On the other hand, their design makes it difficult for the screw to be tightened with an impact driver. The reason for that is that unless the driving bit is aligned almost perfectly, it will slide out of the slot once it starts spinning – potentially damaging the item you are using it on.

Because of the above, screws with slotted heads are ideal for applications where the ease of tightening and loosening them is critical. But at the same time where the right amount of torque or the ability to use power drivers with the screws is not important.

They can, for example, commonly be seen on camera tripods (as they can be used with coins that are more readily available than screwdrivers) or remote control battery slot covers.

Pros, Cons & Uses of Screws with Phillips Heads

The main reason Phillips screw drive is so popular nowadays is that it’s very well suited for use with power drivers. This can be especially useful when you need to screw in a large number of screws or if the screws are too long to be tightened manually.

That said, they have their disadvantages as well. When used improperly, they are the easiest to cam out and get stripped (read my tips about how to avoid that) of the three types mentioned in this article. They are also (almost) impossible to tighten without the right tool – a Phillips screwdriver or an impact driver with a Phillips bit.

As mentioned multiple times, because it can be used with power drivers easily – and there is some leeway in terms of the size of screwdriver you can use with each screw – screws with Phillips drives are the best ones for most common applications including woodworking.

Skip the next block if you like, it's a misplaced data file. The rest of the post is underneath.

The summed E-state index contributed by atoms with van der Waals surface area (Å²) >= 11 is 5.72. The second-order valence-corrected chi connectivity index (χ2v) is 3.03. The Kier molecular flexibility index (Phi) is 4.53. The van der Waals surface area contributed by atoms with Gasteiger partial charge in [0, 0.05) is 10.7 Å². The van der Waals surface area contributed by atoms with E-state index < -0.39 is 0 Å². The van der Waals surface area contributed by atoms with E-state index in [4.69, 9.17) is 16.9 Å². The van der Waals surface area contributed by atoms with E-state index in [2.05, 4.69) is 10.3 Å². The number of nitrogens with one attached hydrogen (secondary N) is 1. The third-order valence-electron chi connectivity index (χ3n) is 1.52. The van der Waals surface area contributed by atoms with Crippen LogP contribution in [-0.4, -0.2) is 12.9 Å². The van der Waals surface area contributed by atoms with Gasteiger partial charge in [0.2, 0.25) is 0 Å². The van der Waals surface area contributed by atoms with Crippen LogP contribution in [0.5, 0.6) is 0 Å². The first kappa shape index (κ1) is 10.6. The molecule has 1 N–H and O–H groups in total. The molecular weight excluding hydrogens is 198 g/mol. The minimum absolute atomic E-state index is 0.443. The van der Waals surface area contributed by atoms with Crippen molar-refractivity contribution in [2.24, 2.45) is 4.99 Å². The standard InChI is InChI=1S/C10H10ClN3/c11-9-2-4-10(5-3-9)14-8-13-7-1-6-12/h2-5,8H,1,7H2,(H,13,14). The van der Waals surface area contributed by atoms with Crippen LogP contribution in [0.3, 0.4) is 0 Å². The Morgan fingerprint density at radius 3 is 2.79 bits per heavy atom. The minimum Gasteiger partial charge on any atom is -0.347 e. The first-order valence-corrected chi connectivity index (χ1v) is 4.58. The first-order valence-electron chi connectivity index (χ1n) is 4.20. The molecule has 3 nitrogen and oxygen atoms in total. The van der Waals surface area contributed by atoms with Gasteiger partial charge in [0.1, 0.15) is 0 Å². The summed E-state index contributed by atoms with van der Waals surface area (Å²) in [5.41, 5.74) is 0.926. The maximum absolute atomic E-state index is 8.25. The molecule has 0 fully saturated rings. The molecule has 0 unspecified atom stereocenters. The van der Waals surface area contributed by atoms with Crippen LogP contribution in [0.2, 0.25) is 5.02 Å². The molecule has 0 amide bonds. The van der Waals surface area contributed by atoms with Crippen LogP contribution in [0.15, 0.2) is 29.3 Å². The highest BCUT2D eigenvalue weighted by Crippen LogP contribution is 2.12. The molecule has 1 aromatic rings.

Pros, Cons & Uses of Screws with Hex Heads

Finally, screws with hex heads have their advantages too. One of the main ones is the fact that because of their deeper slot, they cannot be stripped that easily – and they don’t require you to push them towards the material while screwing them in.

For product manufacturers that need to include a screwdriver with their product, they also have the advantage of hex wrenches being cheap to manufacture.

As such, they are often used by manufacturers of furniture that needs to be assembled by buyers (like that from IKEA). Other common uses include cars and trucks, and electronics.



While for many applications, it will not really matter whether you choose a slotted, Phillips, or hex screw, in most cases you will be the best off going with a Phillips one. The biggest reason for that is the ability to tighten and loosen it with an impact driver without having to deal with the driver slipping out of the screw easily.

That said, for some applications – for example when you want to be able to easily tighten and loosen a screw regardless of whether you have a screwdriver available – slotted screws might be better.

Finally, unless you are mass-manufacturing furniture, customizing your truck, or similar, you will rarely find a situation where a hex screw drive will provide any significant benefits over a Phillips screw drive.